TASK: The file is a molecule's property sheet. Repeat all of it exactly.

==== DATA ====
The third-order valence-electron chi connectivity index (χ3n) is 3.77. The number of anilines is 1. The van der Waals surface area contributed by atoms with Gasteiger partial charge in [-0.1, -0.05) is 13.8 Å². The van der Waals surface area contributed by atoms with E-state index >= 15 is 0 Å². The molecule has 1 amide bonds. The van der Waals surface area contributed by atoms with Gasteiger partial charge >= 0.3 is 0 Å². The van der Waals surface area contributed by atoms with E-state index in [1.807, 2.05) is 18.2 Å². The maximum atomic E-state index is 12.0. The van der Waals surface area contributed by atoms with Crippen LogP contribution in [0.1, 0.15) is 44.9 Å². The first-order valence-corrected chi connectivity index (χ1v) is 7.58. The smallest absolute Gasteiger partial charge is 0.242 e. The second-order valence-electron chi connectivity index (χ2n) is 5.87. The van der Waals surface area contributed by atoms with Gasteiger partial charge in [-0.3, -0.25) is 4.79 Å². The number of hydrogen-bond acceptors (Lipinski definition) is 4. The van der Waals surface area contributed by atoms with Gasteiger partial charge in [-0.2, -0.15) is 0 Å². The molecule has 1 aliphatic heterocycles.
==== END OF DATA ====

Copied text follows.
The third-order valence-electron chi connectivity index (χ3n) is 3.77. The number of anilines is 1. The van der Waals surface area contributed by atoms with Gasteiger partial charge in [-0.1, -0.05) is 13.8 Å². The van der Waals surface area contributed by atoms with E-state index >= 15 is 0 Å². The molecule has 1 amide bonds. The van der Waals surface area contributed by atoms with Gasteiger partial charge >= 0.3 is 0 Å². The van der Waals surface area contributed by atoms with E-state index in [1.807, 2.05) is 18.2 Å². The maximum atomic E-state index is 12.0. The van der Waals surface area contributed by atoms with Crippen LogP contribution in [0.1, 0.15) is 44.9 Å². The first-order valence-corrected chi connectivity index (χ1v) is 7.58. The smallest absolute Gasteiger partial charge is 0.242 e. The second-order valence-electron chi connectivity index (χ2n) is 5.87. The van der Waals surface area contributed by atoms with Gasteiger partial charge in [-0.3, -0.25) is 4.79 Å². The number of hydrogen-bond acceptors (Lipinski definition) is 4. The van der Waals surface area contributed by atoms with Gasteiger partial charge in [-0.2, -0.15) is 0 Å². The molecule has 1 aliphatic heterocycles.